Studying merely for the sake of passing tests and achieving dozens of A+ is a terrible experience. By introducing two more national exams, Primary School Certificate (PSC) and Junior School Certificate (JSC), we are asking our kids to gather many more dozens of A+. But what these kids are supposed to do with these millions of top grades, if the education fails to inspire them to learn, explore and be curious? Or even worse, what if the kids try to pass the exam by memorising only instead of understanding topics properly?
The PSC and JSC exam results for this year have been published. I guess most of the kids who took part in this exam are fairly relaxed and enjoying their time now. But perhaps some are in a sorry state, with their parents roaring on them, all for the reason that they have missed A+ in a particular paper. But what makes A+ so valuable? Can good grades in exams really define a child of ten or eleven years as an excellent student?
In the present era of GPA system in Bangladesh, students follow a straightforward regime to get A+ in all subjects. Although this formula is thoroughly successful in bringing a student dozens of A+, the output of applying this formula is not ultimately worthwhile. The acute problem of little understanding does not make it easier for a student to accomplish success in the long run.
Generally, examinations are designed with certain structural question patterns. To pursue the shortest route, students usually go through certain processes. First, with the help of their tutors, they sort out the recurring topics from old question papers. Once they become familiar with this pattern of questions, then they follow some selective suggestions from private tutors perhaps. Next, they try to memorise the answers to those questions and practice writing them a couple of times. Lastly, they disgorge these answers on the exam scripts for the last time and often the outcome is just another A+ on the certificate.
Following this process, any student may able to get the best grade. It is hard to deny the fact that when students forcefully learn a topic for passing exams, often forget the substance of that topic after exam. This problem happens because they do not possess much curiosity in grasping lessons. The framework of examinations demands from students to study harder and they do so. But excess of this examination procedures do not excite students to comprehend lessons aptly, learn new skills or extend their learning capacity. As a result, they gradually get away from the aptitude to be a creative person- which is extensively valuable rather ensuring A+ on certificate only.
The PSC exam, specifically, is more problematic because it puts excessive stress on children who are too young – ten or eleven years old mostly. This situation is precarious in the sense that this incredible pressure may succeed in killing their enthusiasm for learning entirely. The bigger picture is that a generation is experiencing four national examinations before enrolling in graduate school; thus it perils the efficacy of learning and brings up serious questions about the quality of education in Bangladesh.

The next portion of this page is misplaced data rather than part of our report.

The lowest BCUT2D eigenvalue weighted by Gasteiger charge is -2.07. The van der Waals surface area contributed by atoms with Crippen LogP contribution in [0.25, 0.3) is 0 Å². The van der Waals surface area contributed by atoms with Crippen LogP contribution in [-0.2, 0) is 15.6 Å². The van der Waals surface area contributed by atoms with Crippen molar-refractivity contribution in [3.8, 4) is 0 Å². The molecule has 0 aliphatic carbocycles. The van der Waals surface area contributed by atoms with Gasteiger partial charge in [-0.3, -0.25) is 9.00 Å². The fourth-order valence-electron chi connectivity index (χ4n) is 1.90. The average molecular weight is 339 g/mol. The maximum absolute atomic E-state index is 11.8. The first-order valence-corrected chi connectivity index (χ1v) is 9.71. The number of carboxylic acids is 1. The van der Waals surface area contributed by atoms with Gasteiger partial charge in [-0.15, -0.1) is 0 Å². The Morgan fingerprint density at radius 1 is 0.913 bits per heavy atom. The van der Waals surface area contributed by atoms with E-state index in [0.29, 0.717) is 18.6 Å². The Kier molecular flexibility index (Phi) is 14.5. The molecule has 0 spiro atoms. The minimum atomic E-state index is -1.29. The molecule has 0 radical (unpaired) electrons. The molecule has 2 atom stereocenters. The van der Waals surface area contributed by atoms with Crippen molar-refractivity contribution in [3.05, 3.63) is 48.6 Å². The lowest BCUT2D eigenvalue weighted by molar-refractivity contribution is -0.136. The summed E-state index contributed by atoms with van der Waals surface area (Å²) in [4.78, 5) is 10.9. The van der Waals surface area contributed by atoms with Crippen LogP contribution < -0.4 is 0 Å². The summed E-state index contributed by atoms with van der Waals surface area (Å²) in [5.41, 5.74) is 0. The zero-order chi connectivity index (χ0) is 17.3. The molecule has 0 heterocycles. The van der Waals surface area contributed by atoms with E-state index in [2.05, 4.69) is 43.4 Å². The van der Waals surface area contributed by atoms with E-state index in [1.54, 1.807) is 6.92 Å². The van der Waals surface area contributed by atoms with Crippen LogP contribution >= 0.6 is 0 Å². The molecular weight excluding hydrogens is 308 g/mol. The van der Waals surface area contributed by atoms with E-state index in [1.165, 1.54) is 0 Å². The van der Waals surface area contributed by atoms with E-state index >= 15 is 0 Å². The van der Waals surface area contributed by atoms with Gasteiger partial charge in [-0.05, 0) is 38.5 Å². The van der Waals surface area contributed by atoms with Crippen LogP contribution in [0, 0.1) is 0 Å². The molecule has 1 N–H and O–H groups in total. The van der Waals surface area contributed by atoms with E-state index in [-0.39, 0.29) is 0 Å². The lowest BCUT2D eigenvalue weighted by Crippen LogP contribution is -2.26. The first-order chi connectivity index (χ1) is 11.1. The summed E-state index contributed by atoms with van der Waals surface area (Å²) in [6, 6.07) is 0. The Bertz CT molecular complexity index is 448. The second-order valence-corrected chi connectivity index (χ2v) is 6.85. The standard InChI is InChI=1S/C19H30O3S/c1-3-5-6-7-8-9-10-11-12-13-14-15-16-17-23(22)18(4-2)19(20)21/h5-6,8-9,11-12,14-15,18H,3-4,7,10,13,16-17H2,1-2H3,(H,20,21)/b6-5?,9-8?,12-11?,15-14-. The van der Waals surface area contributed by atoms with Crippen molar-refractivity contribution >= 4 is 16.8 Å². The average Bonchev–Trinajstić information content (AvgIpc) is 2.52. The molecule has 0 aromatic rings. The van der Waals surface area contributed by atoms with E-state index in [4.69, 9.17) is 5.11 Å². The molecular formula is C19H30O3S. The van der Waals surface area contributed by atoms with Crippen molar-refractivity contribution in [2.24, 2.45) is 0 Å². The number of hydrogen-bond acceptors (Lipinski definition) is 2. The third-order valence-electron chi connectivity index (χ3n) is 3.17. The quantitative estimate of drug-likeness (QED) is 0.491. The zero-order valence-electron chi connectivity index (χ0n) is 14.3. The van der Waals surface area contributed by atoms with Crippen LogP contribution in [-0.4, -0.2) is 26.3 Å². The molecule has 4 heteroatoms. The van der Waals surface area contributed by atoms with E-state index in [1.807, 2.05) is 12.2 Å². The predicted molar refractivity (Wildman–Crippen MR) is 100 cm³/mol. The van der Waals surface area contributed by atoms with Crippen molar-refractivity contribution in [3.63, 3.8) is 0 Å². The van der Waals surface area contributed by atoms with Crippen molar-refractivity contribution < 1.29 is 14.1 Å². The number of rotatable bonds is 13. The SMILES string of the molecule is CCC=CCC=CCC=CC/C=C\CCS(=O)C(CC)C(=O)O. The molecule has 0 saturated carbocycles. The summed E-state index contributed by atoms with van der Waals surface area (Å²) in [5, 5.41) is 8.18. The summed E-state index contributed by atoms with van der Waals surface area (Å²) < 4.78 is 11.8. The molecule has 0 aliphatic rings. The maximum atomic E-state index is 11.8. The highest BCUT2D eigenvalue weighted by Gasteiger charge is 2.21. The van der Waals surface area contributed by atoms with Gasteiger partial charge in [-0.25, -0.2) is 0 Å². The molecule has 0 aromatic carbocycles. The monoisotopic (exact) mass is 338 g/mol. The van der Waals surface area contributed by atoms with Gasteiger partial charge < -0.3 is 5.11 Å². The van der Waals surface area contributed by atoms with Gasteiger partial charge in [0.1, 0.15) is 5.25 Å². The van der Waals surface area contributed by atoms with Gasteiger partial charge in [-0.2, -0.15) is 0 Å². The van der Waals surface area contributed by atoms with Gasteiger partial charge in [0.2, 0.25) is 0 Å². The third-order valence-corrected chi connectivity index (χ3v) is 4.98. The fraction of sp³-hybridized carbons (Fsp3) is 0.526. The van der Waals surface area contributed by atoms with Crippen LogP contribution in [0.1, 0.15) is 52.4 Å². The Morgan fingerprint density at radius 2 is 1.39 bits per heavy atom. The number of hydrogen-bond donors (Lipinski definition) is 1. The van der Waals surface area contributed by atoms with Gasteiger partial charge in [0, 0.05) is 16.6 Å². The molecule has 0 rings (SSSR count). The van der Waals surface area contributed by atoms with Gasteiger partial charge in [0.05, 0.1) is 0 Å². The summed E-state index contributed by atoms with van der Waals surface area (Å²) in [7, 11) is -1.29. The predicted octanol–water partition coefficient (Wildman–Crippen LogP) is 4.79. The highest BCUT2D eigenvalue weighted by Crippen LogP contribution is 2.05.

Surprisingly, there seems to be a sheer contradiction in our education system. We have introduced creative question methods at the secondary level which I believe are meant to encourage students to grasp more ideas rather than memorising things. But at the same time, we have confined their scope to be creative by setting up more exams like PSC and JSC.
It’s not as though PSC has not faced any criticism. Educationists across the country have harshly condemned the leak of question papers this year. We’ve even heard of parents collecting these question papers themselves, worried that their kids would fall behind others.
But the first question our educationists should have asked is how the kids have benefited from such frequent exams. The PSC examination certainly has not been successful in showing any sign which might inspire our children and make them think.
At this point it becomes obvious to ask ourselves whether or not we should care how far our kids would be able to apprehend issues rather than sporting dozens of A+ on certificates. Noam Chomsky once said that a person could do “magnificently well on every test” but understand very little. We repeatedly see many examples of this statement around us. So rather than supporting a system where children memorise things like parrots, we should foster an environment where they will be able to learn and understand. We need to allow and encourage them to ask more questions to feed their curious minds.
For developing such a system in Bangladesh, it is not enough to set question papers following creative methods. We need to apply innovative methods of teaching to the very place where kids begin to learn formally, that is to say, classrooms. We should find out the appropriate teaching strategies in classrooms that will create a friendly environment for learning. To do so, conducting research on how students learn efficiently in our environment is indispensable.
Therefore, understanding lessons accurately is far more important than exhibiting A+ only on certificates because the former fosters learning capacity in children. Thus, the parents who have been worried whether their kids will obtain A+ in the PSC examination may think twice before yelling at those young stars, even if they get a poor grade. Grades do not matter; grasping lessons and nurturing a curious mind matter in the long run.
Asmat Islam is an Assistant Professor of Philosophy at Jagannath University and Graduate student at the University of Nottingham.